The cross-dresser get-away camp Maura attends with the friend she met in that store and the feelings of amazement and confusion we see in Maura remind me of the weekend parties for trans women I attended back in the '90s. No, it's not my life, not exactly, but Transparent resonates with me in a way that yet another mainstream media story about yet another trans person half my age never will.

Transparent reflects the experiences of older and late-transitioning trans women in a way nothing else in popular media ever has, and that matters. Anyone who spends any time at all with trans women knows that far more of us look more like Maura than like Carmen Carrera or Candis Cayne. Transparent is one of the first times we've seen that reality reflected in popular media.

Yes, it's a great show, and Jeffrey Tambor and the rest of the cast are great in it. The character of Maura is note-perfect, but it's also a show about family and how three adult siblings handle not only their father's transition from Mort to Maura but also their own very different lives. There's comedy, there's drama, and there's pathos, but there's also truth, and a well-written and brilliantly acted storyline that makes Maura and her family probably the single most realistic fictional portrayal of the trans experience that I've ever seen in mainstream media.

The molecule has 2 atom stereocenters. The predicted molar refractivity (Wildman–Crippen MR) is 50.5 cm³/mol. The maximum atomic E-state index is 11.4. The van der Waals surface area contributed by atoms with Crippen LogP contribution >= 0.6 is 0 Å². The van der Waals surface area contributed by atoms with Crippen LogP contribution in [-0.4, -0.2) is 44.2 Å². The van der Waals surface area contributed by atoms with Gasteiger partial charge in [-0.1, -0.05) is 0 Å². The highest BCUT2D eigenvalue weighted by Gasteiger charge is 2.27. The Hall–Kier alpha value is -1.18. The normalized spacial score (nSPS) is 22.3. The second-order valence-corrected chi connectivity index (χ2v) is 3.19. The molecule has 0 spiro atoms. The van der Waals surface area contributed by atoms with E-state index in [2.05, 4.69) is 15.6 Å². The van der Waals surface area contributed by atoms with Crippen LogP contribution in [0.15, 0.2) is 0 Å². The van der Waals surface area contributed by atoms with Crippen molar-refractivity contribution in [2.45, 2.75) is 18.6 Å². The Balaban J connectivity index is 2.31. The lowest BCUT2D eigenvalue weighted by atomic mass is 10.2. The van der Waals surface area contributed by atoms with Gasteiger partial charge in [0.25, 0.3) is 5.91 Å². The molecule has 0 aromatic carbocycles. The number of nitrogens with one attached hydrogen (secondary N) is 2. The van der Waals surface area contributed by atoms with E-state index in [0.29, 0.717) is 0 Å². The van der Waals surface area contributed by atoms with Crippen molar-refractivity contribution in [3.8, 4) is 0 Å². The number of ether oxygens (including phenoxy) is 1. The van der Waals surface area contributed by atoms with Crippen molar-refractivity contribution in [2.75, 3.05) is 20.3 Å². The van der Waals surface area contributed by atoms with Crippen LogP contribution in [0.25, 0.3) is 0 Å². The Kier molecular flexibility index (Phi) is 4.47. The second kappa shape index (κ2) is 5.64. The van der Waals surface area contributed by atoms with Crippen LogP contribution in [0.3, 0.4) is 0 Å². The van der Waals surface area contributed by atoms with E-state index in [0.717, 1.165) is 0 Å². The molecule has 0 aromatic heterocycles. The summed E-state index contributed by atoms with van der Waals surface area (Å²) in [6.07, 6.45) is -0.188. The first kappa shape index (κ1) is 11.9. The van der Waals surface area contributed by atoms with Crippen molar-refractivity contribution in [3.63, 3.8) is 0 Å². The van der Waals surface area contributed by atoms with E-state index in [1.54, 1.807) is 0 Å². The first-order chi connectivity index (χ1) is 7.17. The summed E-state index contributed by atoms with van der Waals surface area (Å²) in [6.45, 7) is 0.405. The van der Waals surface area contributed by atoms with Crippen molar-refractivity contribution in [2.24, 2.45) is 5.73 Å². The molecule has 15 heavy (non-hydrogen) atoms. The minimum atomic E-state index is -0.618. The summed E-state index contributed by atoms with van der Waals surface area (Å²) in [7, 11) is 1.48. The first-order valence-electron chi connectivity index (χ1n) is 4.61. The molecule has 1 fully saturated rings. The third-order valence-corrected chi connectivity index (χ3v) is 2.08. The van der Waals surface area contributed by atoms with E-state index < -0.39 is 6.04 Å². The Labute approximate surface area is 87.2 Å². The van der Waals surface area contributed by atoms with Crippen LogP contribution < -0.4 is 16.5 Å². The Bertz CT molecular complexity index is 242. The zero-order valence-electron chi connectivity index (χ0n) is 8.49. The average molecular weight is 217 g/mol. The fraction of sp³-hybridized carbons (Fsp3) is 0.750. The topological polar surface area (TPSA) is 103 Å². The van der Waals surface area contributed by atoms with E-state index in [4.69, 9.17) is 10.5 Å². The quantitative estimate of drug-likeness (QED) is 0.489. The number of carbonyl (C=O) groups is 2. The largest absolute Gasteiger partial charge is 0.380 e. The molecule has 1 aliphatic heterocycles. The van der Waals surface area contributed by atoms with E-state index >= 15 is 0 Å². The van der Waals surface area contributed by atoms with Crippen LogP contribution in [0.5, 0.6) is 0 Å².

For me, it's the truth part that matters most. Many trans people of my generation will see some of themselves in Maura's story, and trans women especially will take comfort in discovering that Transparent reflects so much of the reality of our lives without demeaning or devaluing them, and without indulging in the stereotypes we were saddled with for so long.

More than just a great television show, in Transparent I see hope for the future, that we really truly have reached that tipping point Time magazine talked about, that moment in our culture when we're finally seen as real people, when America can say at last that we've learned how to have fun with trans people and identities instead of just making fun of them.